Daily paper provides website for youth, recreation leagues
CommunitySportsDesk, an offshoot of the Kenosha (Wis.) News, has launched a hosted service that allows local youth and recreation sports leagues to post schedules, write game summaries, input stats and box scores and upload game and team pictures to a newspaper-branded website.
The hosted version is the most recent iteration of CommunitySportsDesk, which the News (Monday-Friday, 24,552; Saturday, 24,215; Sunday, 27,149) rolled out last summer as an experiment to see how it could handle user-generated content flowing from the area’s youth and recreation sports teams, according to Ken Dowdell, News publisher and vice president of United Communications Corp.
“Our in-house techs built that innovative model, based on discussions with league organizers and team officials,” he said.
Reaction was positive, so the News hired additional software developers to pepper CommunitySportsDesk with additional features, including the ability for UCC to host the app, Dowdell said.
“It can be the “something-different” tool that equips a traditional media company to get where they need to go with youth and recreational sports,” he said.
“We’ve engineered options that can serve Pee Wee players who just need their achievements recognized to high school and adult leagues that like to collect complete stats,” he said.
Dowdell said the company is prepared to support its users as they roll out the software. “As a result of our real-life experiences, we’re prepared to help other publishers with a community-focused, full advertising-supported business model, not merely software,” said Dowdell.
Matthew Serpe, a CommunitySportsDesk business development specialist, said the service dovetails with the industry’s adoption of hyper-local coverage.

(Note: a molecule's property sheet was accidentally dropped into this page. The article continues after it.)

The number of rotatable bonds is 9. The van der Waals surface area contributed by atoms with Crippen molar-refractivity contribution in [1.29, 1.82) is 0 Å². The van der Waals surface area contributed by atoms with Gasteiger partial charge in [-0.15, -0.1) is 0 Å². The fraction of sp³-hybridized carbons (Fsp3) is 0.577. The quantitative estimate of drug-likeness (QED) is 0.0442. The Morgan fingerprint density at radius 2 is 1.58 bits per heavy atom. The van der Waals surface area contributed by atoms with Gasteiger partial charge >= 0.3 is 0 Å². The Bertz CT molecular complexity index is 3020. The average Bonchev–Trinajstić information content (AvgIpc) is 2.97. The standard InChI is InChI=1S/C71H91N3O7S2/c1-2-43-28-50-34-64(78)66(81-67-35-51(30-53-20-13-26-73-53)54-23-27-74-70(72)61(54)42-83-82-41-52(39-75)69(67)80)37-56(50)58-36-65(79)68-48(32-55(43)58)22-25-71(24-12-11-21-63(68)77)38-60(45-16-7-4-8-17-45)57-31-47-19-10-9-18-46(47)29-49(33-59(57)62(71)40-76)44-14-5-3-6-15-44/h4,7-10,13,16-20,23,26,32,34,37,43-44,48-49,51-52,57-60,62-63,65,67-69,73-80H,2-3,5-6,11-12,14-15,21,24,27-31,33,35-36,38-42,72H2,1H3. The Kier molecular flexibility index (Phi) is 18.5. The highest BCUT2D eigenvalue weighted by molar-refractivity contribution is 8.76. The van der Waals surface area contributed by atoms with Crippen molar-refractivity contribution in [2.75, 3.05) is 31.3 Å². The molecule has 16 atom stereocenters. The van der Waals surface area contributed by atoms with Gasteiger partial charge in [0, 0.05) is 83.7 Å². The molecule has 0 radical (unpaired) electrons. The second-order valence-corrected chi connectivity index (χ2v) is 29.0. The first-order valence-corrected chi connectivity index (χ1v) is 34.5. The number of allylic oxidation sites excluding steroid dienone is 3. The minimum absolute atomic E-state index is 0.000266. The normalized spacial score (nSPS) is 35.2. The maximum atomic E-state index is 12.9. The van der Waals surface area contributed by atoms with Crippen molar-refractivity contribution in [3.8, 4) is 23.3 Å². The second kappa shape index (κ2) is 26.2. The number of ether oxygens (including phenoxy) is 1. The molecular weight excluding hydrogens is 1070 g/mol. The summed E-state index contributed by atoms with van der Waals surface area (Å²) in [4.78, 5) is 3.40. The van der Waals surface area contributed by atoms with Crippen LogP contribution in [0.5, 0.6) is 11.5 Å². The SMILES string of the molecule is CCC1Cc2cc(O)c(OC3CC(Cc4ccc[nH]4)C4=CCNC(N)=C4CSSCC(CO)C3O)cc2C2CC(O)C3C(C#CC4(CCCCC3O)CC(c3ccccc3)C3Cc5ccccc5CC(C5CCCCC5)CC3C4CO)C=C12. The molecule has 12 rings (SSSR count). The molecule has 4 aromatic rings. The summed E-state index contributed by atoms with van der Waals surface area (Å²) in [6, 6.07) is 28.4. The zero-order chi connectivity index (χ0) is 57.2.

“In a newspaper, (youth and rec sports) is an area getting the least amount of coverage. We are offering this application for youth and rec to cover themselves.”
Dell Sports Inc., meantime, plans to roll out a national high-school sports service this fall, according to Terry Dell, president of the Charlotte, N.C., firm. The service, Prep Sports Nation, allows participants to post and share pictures, upload video and blogs and share content among students, parents, athletes and local community members.
“How cool would it be to have pictures of you, uploaded on the website, by everyone in the audience?” Dell said. “It’s a game of a thousand angles and it’s easy for anyone who goes and watches the game to take pictures.”
Dell said participating newspapers can download all the materials they need from the PSN site. Fans are reminded that a newspaper could use their photos or stories before they can post to PSN, Dell said.
Prep Sports Nation began beta testing the app last August and Dell said he’s modified PSN to accommodate user requests.
PSN is engineered to manage rosters, schedules, and individual and team stats. Users will also be able to search for particular teams or individuals on other PSN sites and Dell said he’s working on a delivery method to allow photos and other materials to be shared among newspapers.
The system includes a stamp or watermark that identifies where the photo originated and a transmission system that can route the photo to a newspaper that requests to publish it.
CommunitySportsDesk and PSN come as newspapers try to find ways to increase coverage of local sports even as their resources are trimmed.
—Newspapers & Technology